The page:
When Stennis Space Center officials wanted to try more energy-efficient lighting in the center’s rocket engine test stands, they couldn’t simply go out and buy the latest LED bulbs. Anything that’s going to share a room with a live rocket engine generating half a million pounds of thrust, 120 decibels of vibration, and temperatures in the thousands of degrees by ejecting hot gases at more than a dozen times the speed of sound, in a process involving flammable liquids and gases, needs some special engineering.
Rocket engine testing requires a lot of light. This is because all tests are filmed with high-speed cameras to monitor performance, but those cameras have to adjust to the bright plume from a firing engine, which would black out the rest of the image, explains Tom Stanley, technical monitor and small business technical advisor at Stennis. “In order to image the engine, we put a whole lot of light on that engine deck.” Traditionally that light has been provided by a host of metal halide bulbs.
Spurred by incentives for Federal installations to reduce energy use, Stennis decided in 2009 to try out LED lighting, which was new at the time but promised significant energy savings. The center issued two Small Business Technology Transfer contracts to Solon, Ohio-based LED lighting company Energy Focus.
With those contracts, the company developed floodlights able to withstand the hazardous conditions in test stands to illuminate engine testing, as well as general area lighting.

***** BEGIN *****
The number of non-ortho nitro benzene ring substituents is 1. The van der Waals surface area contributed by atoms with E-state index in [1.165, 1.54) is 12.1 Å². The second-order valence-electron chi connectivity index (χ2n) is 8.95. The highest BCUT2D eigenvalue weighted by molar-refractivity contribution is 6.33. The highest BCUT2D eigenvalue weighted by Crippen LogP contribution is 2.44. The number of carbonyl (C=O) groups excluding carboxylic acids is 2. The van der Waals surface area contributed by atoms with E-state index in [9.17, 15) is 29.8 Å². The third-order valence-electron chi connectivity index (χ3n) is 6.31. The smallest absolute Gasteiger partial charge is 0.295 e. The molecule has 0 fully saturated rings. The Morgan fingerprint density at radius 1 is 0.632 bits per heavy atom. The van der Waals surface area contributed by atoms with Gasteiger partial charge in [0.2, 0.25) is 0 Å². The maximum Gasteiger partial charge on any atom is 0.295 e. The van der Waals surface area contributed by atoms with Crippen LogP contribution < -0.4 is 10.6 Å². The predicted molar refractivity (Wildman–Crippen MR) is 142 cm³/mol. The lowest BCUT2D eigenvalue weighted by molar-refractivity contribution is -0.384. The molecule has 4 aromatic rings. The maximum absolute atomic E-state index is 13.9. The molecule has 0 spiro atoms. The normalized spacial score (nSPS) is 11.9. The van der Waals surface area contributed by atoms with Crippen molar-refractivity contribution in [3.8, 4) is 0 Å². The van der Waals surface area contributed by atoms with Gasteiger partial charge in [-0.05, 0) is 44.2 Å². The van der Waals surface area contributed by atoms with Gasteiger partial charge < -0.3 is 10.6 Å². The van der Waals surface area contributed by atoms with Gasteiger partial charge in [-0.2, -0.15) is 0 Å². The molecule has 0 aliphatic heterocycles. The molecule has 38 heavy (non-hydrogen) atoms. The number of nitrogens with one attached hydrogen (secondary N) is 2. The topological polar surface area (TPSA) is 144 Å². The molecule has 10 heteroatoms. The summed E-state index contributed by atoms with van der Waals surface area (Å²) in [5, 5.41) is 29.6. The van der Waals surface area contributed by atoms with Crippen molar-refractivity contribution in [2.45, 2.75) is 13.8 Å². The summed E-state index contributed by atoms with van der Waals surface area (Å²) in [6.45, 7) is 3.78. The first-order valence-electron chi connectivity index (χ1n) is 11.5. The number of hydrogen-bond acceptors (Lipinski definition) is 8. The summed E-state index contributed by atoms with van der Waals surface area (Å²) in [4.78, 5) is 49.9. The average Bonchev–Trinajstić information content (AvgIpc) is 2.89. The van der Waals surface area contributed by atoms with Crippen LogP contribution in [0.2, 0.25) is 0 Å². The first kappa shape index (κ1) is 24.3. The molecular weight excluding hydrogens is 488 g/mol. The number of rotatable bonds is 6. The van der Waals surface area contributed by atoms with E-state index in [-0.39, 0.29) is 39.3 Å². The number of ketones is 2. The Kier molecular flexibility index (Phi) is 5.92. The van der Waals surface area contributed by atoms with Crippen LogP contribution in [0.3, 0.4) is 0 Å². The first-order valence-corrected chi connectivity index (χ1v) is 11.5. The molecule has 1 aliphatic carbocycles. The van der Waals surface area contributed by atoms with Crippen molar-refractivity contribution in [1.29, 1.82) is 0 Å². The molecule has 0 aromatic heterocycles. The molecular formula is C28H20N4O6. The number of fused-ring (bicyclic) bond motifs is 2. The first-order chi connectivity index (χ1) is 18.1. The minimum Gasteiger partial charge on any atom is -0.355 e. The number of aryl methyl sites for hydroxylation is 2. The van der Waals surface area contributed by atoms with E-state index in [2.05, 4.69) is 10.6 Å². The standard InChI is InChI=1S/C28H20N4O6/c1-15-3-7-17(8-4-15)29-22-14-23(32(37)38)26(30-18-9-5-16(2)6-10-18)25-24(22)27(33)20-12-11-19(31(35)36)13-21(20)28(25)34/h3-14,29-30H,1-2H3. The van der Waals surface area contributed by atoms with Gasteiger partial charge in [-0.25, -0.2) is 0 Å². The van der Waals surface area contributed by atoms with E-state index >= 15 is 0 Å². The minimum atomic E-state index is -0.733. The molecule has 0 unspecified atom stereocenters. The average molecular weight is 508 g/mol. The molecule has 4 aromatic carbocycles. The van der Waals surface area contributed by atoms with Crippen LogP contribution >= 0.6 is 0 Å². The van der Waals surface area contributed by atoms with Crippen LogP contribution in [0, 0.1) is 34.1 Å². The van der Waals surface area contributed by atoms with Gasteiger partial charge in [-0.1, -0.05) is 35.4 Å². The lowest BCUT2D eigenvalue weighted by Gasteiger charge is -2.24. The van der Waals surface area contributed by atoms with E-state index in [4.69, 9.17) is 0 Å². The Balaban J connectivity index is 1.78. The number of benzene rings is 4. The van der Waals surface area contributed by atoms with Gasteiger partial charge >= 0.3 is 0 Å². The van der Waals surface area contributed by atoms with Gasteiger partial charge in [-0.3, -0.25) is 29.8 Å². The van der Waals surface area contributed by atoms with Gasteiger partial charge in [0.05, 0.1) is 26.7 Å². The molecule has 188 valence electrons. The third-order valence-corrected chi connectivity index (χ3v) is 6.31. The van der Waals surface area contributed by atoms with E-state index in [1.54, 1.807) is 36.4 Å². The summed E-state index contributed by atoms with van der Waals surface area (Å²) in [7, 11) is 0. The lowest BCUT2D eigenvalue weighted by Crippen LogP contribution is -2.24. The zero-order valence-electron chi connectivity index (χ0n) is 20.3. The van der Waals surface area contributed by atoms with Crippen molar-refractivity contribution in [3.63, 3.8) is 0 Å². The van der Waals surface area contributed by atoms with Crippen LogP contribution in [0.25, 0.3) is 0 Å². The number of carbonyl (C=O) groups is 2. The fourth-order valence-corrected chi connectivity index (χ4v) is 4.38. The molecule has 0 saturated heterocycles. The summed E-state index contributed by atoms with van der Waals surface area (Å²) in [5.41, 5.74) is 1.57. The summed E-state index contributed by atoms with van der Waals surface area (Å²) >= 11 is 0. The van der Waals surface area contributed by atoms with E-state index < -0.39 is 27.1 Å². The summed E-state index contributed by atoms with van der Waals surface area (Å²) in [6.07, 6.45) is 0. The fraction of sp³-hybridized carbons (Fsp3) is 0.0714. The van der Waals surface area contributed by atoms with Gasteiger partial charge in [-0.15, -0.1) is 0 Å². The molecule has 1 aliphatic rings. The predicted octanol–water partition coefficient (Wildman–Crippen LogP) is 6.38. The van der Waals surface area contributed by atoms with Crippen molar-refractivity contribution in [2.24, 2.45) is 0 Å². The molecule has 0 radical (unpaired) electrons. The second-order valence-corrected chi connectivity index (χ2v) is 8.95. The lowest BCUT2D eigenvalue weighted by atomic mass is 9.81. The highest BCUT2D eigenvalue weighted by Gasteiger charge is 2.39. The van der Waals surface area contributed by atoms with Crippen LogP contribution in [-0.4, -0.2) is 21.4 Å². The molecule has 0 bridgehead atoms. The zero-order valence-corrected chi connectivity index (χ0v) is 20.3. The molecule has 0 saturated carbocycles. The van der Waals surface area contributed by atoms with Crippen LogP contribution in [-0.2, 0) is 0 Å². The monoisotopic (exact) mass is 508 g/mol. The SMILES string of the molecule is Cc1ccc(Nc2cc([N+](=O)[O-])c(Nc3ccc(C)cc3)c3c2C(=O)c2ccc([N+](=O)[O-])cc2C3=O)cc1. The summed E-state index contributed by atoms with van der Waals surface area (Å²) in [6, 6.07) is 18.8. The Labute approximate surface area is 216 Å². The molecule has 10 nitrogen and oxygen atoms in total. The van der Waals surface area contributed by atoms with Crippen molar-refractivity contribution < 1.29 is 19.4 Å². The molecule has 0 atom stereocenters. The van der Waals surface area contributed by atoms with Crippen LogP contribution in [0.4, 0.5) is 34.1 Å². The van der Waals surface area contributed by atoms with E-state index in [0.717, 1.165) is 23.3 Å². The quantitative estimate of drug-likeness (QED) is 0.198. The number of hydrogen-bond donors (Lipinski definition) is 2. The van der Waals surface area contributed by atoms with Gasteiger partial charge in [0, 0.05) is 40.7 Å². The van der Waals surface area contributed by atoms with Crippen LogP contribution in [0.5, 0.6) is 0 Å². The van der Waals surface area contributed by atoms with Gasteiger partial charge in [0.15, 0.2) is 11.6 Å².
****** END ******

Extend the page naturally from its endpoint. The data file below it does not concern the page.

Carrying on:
Although LEDs are relatively efficient in that they generate far more light than heat, they do still emit some heat, and the hermetically sealed design necessary in a potentially flammable environment made temperature management the biggest challenge to overcome. “You’re putting a whole lot of LEDs into an enclosure and sealing it off and not allowing that heat to dissipate,” Stanley says.
“We successfully overcame that by using an array of heat spreaders that contacted the LEDs directly and were able to extract heat properly,” says John Davenport, who was the company’s executive director and chief scientist at the time, and who remains a senior technical advisor to Energy Focus. The key was a thermally conductive aluminum alloy in a configuration that allowed internal conduction and convection to move heat out through a heat sink.
This advancement subsequently played out across the company’s product line, including its popular LED tube for fluorescent replacements. “If you keep temperatures low enough, you can make these things last indefinitely,” Davenport says.
For the floodlights, the company developed highly efficient optical cones that allowed for less stray light when focusing a beam. “In the commercial world, we now make products that can focus on a flagpole without losing light,” Davenport says, noting that this also improves energy efficiency.
After completing the project, Energy Focus redesigned its general area lighting for lower cost and put out the LED HazGlobe for hazardous areas, as well as explosion-proof globe lights. The floodlight also evolved into a similar commercial product for use in hazardous areas. “It’s not the same form factor or performance as the Stennis floodlights, but it’s the same application,” says Brian Danison, the company’s director of engineering. “People wanted that product, and since we had the experience it wasn’t a huge leap.”